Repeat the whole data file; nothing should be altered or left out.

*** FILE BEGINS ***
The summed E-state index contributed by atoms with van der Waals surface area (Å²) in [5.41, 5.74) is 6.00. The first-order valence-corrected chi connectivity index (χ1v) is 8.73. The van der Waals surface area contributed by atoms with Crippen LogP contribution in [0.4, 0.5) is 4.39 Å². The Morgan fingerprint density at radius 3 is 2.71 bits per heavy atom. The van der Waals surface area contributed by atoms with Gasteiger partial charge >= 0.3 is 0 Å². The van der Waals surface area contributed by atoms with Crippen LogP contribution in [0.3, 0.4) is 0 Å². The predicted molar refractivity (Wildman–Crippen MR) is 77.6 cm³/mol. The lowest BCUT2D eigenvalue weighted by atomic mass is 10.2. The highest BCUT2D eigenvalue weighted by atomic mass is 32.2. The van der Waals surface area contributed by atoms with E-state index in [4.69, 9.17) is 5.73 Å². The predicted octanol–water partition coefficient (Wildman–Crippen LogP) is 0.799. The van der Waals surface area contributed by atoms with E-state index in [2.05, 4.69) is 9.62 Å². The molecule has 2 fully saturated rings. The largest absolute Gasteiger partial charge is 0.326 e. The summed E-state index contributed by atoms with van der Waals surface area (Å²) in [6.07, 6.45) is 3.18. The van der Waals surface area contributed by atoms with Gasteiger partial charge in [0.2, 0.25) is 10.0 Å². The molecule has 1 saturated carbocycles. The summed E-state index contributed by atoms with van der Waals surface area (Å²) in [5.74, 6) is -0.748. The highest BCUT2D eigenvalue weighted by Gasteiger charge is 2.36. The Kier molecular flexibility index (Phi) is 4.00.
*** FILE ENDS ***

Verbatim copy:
The summed E-state index contributed by atoms with van der Waals surface area (Å²) in [5.41, 5.74) is 6.00. The first-order valence-corrected chi connectivity index (χ1v) is 8.73. The van der Waals surface area contributed by atoms with Crippen LogP contribution in [0.4, 0.5) is 4.39 Å². The Morgan fingerprint density at radius 3 is 2.71 bits per heavy atom. The van der Waals surface area contributed by atoms with Gasteiger partial charge >= 0.3 is 0 Å². The van der Waals surface area contributed by atoms with Crippen LogP contribution in [0.3, 0.4) is 0 Å². The predicted molar refractivity (Wildman–Crippen MR) is 77.6 cm³/mol. The lowest BCUT2D eigenvalue weighted by atomic mass is 10.2. The highest BCUT2D eigenvalue weighted by atomic mass is 32.2. The van der Waals surface area contributed by atoms with E-state index in [4.69, 9.17) is 5.73 Å². The predicted octanol–water partition coefficient (Wildman–Crippen LogP) is 0.799. The van der Waals surface area contributed by atoms with E-state index in [2.05, 4.69) is 9.62 Å². The molecule has 2 fully saturated rings. The largest absolute Gasteiger partial charge is 0.326 e. The summed E-state index contributed by atoms with van der Waals surface area (Å²) in [6.07, 6.45) is 3.18. The van der Waals surface area contributed by atoms with Gasteiger partial charge in [0.2, 0.25) is 10.0 Å². The molecule has 1 saturated carbocycles. The summed E-state index contributed by atoms with van der Waals surface area (Å²) in [5.74, 6) is -0.748. The highest BCUT2D eigenvalue weighted by Gasteiger charge is 2.36. The Kier molecular flexibility index (Phi) is 4.00.